The new Egyptian parliament

05-02-2016

The new Egyptian legislative assembly, sworn in on 10 January 2016, is likely to be loyal to President Abdel Fattah al-Sisi. Two thirds of members have joined the pro-Sisi 'State Support' (Da'am Masr) coalition, led by former intelligence officer Sameh Seif Alyazal. A supporter of the President, Alyazal has openly voiced his intention to limit the powers of the assembly, to weaken its ability to impeach the President. A member of the 'State Support' coalition, Ali Abdelaal, a French-educated lawyer who helped draft the constitution and the election law, was elected as speaker of the parliament. In the absence of a dominant party, it is feared that parliamentarians, the majority of whom ran as independents, will be particularly receptive to the diverse interests of big business, national security and individual constituencies. Parties that flourished after the ousting of President Mubarak in 2011 either boycotted the elections or lost to coalitions made up of former military and police officials, business leaders and their families. The party with the strongest showing in the previous elections, the Muslim Brotherhood’s Freedom and Justice Party, has been banned and did not participate in the polls.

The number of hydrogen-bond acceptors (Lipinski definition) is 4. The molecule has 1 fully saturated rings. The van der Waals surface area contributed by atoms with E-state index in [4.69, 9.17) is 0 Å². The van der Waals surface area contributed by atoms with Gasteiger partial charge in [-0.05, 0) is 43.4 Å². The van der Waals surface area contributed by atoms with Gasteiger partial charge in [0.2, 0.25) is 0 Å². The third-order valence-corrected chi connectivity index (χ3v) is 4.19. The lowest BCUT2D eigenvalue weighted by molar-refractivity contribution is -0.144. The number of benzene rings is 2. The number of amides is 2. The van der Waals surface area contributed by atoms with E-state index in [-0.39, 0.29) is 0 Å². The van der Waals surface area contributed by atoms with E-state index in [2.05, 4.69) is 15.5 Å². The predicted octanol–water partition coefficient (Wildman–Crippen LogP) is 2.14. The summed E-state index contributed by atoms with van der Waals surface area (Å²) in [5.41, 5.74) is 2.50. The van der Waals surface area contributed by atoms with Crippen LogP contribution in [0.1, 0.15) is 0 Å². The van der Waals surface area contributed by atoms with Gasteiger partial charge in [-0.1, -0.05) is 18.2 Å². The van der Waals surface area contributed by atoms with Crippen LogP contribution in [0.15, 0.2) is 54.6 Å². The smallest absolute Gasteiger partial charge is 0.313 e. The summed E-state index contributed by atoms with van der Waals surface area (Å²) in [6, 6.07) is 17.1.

The new Egyptian legislative assembly, sworn in on 10 January 2016, is likely to be loyal to President Abdel Fattah al-Sisi. Two thirds of members have joined the pro-Sisi 'State Support' (Da'am Masr) coalition, led by former intelligence officer Sameh Seif Alyazal. A supporter of the President, Alyazal has openly voiced his intention to limit the powers of the assembly, to weaken its ability to impeach the President. A member of the 'State Support' coalition, Ali Abdelaal, a French-educated lawyer who helped draft the constitution and the election law, was elected as speaker of the parliament. In the absence of a dominant party, it is feared that parliamentarians, the majority of whom ran as independents, will be particularly receptive to the diverse interests of big business, national security and individual constituencies. Parties that flourished after the ousting of President Mubarak in 2011 either boycotted the elections or lost to coalitions made up of former military and police officials, business leaders and their families. The party with the strongest showing in the previous elections, the Muslim Brotherhood’s Freedom and Justice Party, has been banned and did not participate in the polls.